Boost resale value: tub vs. shower

Function, safety among top concerns for elderly

By Inman News Feed
Add Comment Add Comment | Comments: 0 | Posted Jan. 20, 2011

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Function, safety among top concerns for elderly

Bill and Kevin Burnett
Inman News™

Q: I live in a 1,350-square-foot townhouse that has two full baths. I want to remove the tub from the guest bathroom and replace it with a shower and a linen storage space. My wife keeps saying no because it would lower the value of the house.

Climbing into the tub to shower is awkward and difficult for the older guests we occasionally have.

I have no plans to move from here but if I do, whoever buys the house can have it removed if they don't like it. This subject is causing a lot of domestic upheaval and I need your input. If you give it a green light, the next person I need to persuade is our decorator.

A: Done properly, removing the tub and installing a shower can increase the value of your townhouse. At worst it will be a break-even proposition.

We've spent a lot of years mucking about in the real estate waters. Our mantra is "clean and nice gets any price." Well, almost. So do the remodel tastefully and you will come out ahead.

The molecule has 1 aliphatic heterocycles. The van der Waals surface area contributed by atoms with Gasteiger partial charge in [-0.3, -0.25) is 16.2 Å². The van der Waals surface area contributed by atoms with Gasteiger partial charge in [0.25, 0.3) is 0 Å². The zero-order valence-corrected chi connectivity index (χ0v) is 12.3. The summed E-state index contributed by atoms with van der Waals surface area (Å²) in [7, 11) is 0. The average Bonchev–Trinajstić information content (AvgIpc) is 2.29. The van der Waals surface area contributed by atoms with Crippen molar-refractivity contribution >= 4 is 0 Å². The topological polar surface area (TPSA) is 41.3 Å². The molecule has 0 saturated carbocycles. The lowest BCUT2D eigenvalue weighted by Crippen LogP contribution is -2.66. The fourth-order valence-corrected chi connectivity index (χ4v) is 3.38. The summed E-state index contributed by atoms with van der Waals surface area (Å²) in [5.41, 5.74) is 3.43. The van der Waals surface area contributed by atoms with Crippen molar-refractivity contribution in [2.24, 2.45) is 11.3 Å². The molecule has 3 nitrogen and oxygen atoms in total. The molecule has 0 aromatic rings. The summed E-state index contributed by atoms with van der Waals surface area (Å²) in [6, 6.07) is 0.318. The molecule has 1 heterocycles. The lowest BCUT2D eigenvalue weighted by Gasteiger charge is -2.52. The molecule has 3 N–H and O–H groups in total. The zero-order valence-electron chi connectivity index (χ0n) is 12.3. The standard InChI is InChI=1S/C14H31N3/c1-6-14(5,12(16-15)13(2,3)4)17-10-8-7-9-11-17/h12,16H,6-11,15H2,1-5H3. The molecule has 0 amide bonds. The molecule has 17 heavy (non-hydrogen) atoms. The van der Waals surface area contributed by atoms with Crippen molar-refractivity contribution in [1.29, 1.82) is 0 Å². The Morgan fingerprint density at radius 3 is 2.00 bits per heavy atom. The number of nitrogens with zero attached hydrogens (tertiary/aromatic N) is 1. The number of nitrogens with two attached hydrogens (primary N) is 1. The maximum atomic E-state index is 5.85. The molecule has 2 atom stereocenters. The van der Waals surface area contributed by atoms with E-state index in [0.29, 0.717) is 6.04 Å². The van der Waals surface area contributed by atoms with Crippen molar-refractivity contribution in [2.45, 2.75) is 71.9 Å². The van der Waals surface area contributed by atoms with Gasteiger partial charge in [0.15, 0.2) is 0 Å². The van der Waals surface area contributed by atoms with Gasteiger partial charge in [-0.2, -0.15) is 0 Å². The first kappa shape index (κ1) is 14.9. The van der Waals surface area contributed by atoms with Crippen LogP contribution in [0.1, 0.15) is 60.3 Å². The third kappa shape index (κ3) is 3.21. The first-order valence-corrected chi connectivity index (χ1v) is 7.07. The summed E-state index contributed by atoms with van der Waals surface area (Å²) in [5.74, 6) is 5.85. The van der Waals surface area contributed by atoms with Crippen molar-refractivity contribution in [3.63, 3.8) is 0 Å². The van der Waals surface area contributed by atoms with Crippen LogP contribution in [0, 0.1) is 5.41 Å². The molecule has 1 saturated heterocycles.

These days, bathtubs are not as popular as they used to be. Lounging in a bubble bath is just not part of the American life we know. Kevin lives with his wife and 17-year-old daughter. His master bath has only a shower. The second bath has a tub/shower combo. He can't remember the last time either of his girls actually took a bath.

More important, a shower is a lot safer for your guests. Negotiating the 18-inch step over the lip of a tub is a lot tougher than stepping over a 3-inch shower curb. Also, the step down into the tub increases the chance of a slip and fall.

We presume you have a standard 5-foot-long tub. That's enough space for a 3-foot-by-3-foot shower pan, a new 2-foot-by-4-foot wall and an 18-inch floor-to-ceiling linen cabinet.

To maximize the sex appeal of the new shower, avoid prefabricated units. Opt for tile walls and a tile or terrazzo floor. We'd also go for a clear glass shower door to show off the snazzy tile work. A glass door requires a quick wipe with a squeegee after each use to keep water spots at bay. But the 30 seconds it takes to wipe the door pays huge dividends in the overall look.

For safety and for your elderly guests' convenience, don't forget to install grab bars. A vertical one at the entrance and a horizontal one on the back wall will do the trick.

Replacing the tub with a shower shouldn't present any great logistical problem. The wet wall can stay where it is, although the hot and cold water supplies will need to be raised. The drain will move away from the wet wall to the center of the shower. The vent pipe should remain where it is. All in all, not a tough job for a plumber or even a talented do-it-yourselfer.

While you're at it, consider changing out the vanity counter with marble or granite. That, along with a new floor, will complete the job. Our bet is that your guests won't be the only ones using it. Likely as not, you -- and your wife -- will co-opt the new digs for yourself.

                                     
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